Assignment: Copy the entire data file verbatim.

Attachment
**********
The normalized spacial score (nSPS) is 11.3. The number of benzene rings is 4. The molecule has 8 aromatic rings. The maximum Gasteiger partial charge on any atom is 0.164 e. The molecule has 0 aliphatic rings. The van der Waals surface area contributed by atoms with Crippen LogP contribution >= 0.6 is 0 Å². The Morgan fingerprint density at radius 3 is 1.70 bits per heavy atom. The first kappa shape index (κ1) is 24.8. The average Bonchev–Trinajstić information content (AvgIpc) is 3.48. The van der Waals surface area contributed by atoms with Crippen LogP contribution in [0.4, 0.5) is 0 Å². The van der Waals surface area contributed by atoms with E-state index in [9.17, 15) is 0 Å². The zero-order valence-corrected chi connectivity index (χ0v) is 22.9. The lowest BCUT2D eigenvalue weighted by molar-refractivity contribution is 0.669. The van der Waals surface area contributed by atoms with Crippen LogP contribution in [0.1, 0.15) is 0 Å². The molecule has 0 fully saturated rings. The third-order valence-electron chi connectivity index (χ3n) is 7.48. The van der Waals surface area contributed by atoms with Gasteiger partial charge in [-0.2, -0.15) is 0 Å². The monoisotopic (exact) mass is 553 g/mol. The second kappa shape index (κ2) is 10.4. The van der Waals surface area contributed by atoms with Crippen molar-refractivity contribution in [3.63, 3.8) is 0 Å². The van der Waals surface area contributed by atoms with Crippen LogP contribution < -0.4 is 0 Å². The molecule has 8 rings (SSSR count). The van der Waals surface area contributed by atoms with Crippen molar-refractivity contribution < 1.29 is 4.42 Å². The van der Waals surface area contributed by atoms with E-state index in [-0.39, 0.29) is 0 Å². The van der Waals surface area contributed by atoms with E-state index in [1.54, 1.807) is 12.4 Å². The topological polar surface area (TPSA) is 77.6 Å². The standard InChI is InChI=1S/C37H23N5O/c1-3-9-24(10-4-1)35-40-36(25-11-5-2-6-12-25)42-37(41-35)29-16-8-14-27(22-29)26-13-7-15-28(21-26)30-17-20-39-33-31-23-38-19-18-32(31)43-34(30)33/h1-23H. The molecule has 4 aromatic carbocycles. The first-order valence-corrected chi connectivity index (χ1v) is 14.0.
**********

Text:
The normalized spacial score (nSPS) is 11.3. The number of benzene rings is 4. The molecule has 8 aromatic rings. The maximum Gasteiger partial charge on any atom is 0.164 e. The molecule has 0 aliphatic rings. The van der Waals surface area contributed by atoms with Crippen LogP contribution >= 0.6 is 0 Å². The Morgan fingerprint density at radius 3 is 1.70 bits per heavy atom. The first kappa shape index (κ1) is 24.8. The average Bonchev–Trinajstić information content (AvgIpc) is 3.48. The van der Waals surface area contributed by atoms with Crippen LogP contribution in [0.4, 0.5) is 0 Å². The van der Waals surface area contributed by atoms with E-state index in [9.17, 15) is 0 Å². The zero-order valence-corrected chi connectivity index (χ0v) is 22.9. The lowest BCUT2D eigenvalue weighted by molar-refractivity contribution is 0.669. The van der Waals surface area contributed by atoms with Crippen LogP contribution in [0.1, 0.15) is 0 Å². The molecule has 0 fully saturated rings. The third-order valence-electron chi connectivity index (χ3n) is 7.48. The van der Waals surface area contributed by atoms with Gasteiger partial charge in [-0.2, -0.15) is 0 Å². The monoisotopic (exact) mass is 553 g/mol. The second kappa shape index (κ2) is 10.4. The van der Waals surface area contributed by atoms with Crippen molar-refractivity contribution in [3.63, 3.8) is 0 Å². The van der Waals surface area contributed by atoms with Crippen LogP contribution < -0.4 is 0 Å². The molecule has 8 rings (SSSR count). The van der Waals surface area contributed by atoms with Crippen molar-refractivity contribution < 1.29 is 4.42 Å². The van der Waals surface area contributed by atoms with E-state index in [-0.39, 0.29) is 0 Å². The van der Waals surface area contributed by atoms with E-state index in [1.54, 1.807) is 12.4 Å². The topological polar surface area (TPSA) is 77.6 Å². The standard InChI is InChI=1S/C37H23N5O/c1-3-9-24(10-4-1)35-40-36(25-11-5-2-6-12-25)42-37(41-35)29-16-8-14-27(22-29)26-13-7-15-28(21-26)30-17-20-39-33-31-23-38-19-18-32(31)43-34(30)33/h1-23H. The molecule has 4 aromatic carbocycles. The first-order valence-corrected chi connectivity index (χ1v) is 14.0.